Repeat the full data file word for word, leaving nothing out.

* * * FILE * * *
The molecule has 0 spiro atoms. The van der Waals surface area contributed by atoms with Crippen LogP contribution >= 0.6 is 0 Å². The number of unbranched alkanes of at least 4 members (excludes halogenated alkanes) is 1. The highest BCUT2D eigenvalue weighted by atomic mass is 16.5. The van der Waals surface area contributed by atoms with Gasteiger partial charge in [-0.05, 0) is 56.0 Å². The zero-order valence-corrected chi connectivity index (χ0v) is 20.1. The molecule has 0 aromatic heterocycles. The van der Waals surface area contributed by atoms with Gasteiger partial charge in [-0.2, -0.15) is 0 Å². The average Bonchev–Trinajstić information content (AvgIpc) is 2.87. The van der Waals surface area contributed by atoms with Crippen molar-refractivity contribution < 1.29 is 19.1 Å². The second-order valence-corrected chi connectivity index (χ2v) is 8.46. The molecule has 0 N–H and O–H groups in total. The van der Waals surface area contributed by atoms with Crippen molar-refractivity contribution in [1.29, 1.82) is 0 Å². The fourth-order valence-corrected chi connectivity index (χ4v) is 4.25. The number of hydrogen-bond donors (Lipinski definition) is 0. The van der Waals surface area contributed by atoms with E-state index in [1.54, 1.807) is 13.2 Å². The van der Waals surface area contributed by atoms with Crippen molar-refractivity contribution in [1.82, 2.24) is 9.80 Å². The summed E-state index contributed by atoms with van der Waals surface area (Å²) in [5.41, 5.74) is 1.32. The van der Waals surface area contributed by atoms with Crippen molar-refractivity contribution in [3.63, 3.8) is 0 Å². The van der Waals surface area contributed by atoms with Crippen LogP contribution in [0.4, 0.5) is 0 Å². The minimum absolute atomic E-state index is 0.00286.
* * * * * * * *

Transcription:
The molecule has 0 spiro atoms. The van der Waals surface area contributed by atoms with Crippen LogP contribution >= 0.6 is 0 Å². The number of unbranched alkanes of at least 4 members (excludes halogenated alkanes) is 1. The highest BCUT2D eigenvalue weighted by atomic mass is 16.5. The van der Waals surface area contributed by atoms with Gasteiger partial charge in [-0.05, 0) is 56.0 Å². The zero-order valence-corrected chi connectivity index (χ0v) is 20.1. The molecule has 0 aromatic heterocycles. The van der Waals surface area contributed by atoms with Gasteiger partial charge in [-0.2, -0.15) is 0 Å². The average Bonchev–Trinajstić information content (AvgIpc) is 2.87. The van der Waals surface area contributed by atoms with Crippen molar-refractivity contribution < 1.29 is 19.1 Å². The second-order valence-corrected chi connectivity index (χ2v) is 8.46. The molecule has 0 N–H and O–H groups in total. The van der Waals surface area contributed by atoms with Crippen molar-refractivity contribution in [1.29, 1.82) is 0 Å². The fourth-order valence-corrected chi connectivity index (χ4v) is 4.25. The number of hydrogen-bond donors (Lipinski definition) is 0. The van der Waals surface area contributed by atoms with E-state index in [1.54, 1.807) is 13.2 Å². The van der Waals surface area contributed by atoms with Crippen molar-refractivity contribution in [1.82, 2.24) is 9.80 Å². The summed E-state index contributed by atoms with van der Waals surface area (Å²) in [5.41, 5.74) is 1.32. The van der Waals surface area contributed by atoms with Crippen molar-refractivity contribution in [3.63, 3.8) is 0 Å². The van der Waals surface area contributed by atoms with Crippen LogP contribution in [0.4, 0.5) is 0 Å². The minimum absolute atomic E-state index is 0.00286.